The Australian Senate is to be asked to vote on a resolution urging the immediate granting' of full self-government, preferably on Dominion lines.
THE VITAL QUESTION. BOER STATESMAN URGES IRISH SETTLEMENT.
General Smuts, in a farewell message, urged strongly the immediate settlement of the Irish question; ' Referring to the Dominions, he said: "The successful launching of her former Colonies among the nations of the world, while they remain members of an inner Britannic circle, will ever rank as one of the most outstanding achievements of British political genius.
"There still remained the equally important task of properly locating the great dependencies like India and Egypt in a free, democratic British League. "No time should be lost, and it was a task to be approached with an open mind and with the fixed determination here, too, to realise those principles of freedom and self-government without which this Empire could not continue to exist.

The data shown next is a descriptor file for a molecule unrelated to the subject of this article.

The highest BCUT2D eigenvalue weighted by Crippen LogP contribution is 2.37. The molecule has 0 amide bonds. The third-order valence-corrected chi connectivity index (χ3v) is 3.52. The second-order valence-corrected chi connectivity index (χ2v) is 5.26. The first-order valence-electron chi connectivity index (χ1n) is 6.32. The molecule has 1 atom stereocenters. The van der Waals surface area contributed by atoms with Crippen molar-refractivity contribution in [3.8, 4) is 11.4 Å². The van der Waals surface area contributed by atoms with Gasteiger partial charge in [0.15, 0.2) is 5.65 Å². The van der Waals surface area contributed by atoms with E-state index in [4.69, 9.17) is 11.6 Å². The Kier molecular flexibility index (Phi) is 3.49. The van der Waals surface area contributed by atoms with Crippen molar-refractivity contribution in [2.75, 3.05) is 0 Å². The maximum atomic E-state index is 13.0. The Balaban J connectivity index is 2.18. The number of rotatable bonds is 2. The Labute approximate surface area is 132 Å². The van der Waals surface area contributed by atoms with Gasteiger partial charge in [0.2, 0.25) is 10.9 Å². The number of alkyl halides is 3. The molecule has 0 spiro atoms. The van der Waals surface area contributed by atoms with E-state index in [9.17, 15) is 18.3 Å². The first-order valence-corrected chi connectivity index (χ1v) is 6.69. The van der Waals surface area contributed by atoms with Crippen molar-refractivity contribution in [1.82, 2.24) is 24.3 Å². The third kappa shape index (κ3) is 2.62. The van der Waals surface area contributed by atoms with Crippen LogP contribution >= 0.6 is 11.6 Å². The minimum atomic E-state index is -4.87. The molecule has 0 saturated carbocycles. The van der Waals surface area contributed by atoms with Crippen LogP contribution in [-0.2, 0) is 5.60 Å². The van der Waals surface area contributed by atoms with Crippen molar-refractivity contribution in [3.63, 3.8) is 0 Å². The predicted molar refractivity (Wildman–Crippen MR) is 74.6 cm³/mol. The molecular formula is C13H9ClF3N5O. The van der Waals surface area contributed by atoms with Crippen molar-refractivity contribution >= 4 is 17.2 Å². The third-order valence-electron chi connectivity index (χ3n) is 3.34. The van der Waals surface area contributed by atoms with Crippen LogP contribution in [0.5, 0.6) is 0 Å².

"MOST PRESSING OF ALL."
Most pressing of all constitutional problems is the Irish' question. It has become a chronic wound, the septic effects of which are spreading to our whole system, and through its influence on America it is now beginning to poison our most vital foreign relations. Unless the Irish question is settled on those great principles which form the basis of this Empire, this Empire must cease to exist. Irishmen cannot "be made the fact that #i agree may have been a good reason for not forcing on a solution during the war, but now, after Peace has been signed, the question should be boldly grappled with.
MINORITIES: GERMAN AND "ULSTER."
Our statesmen have just come back from Paris, where they have dealt with racial problems like that of Ireland and in every way as difficult as the Irish problem.
They may not shrink from applying to Ireland the same medicine, that they have applied to Bohemia and many another part of Europe.'
Thanking the British people for their kindness to him, General Smuts said they had not hesitated to honour and trust one who was once their enemy. "My own case is a striking instance of how an enemy of today may be a friend and comrade to-morrow, and should in these difficult days make all of us realise how important it is to practise tolerance and restraint, in the expression of our feelings towards those who were yesterday our bitter enemies.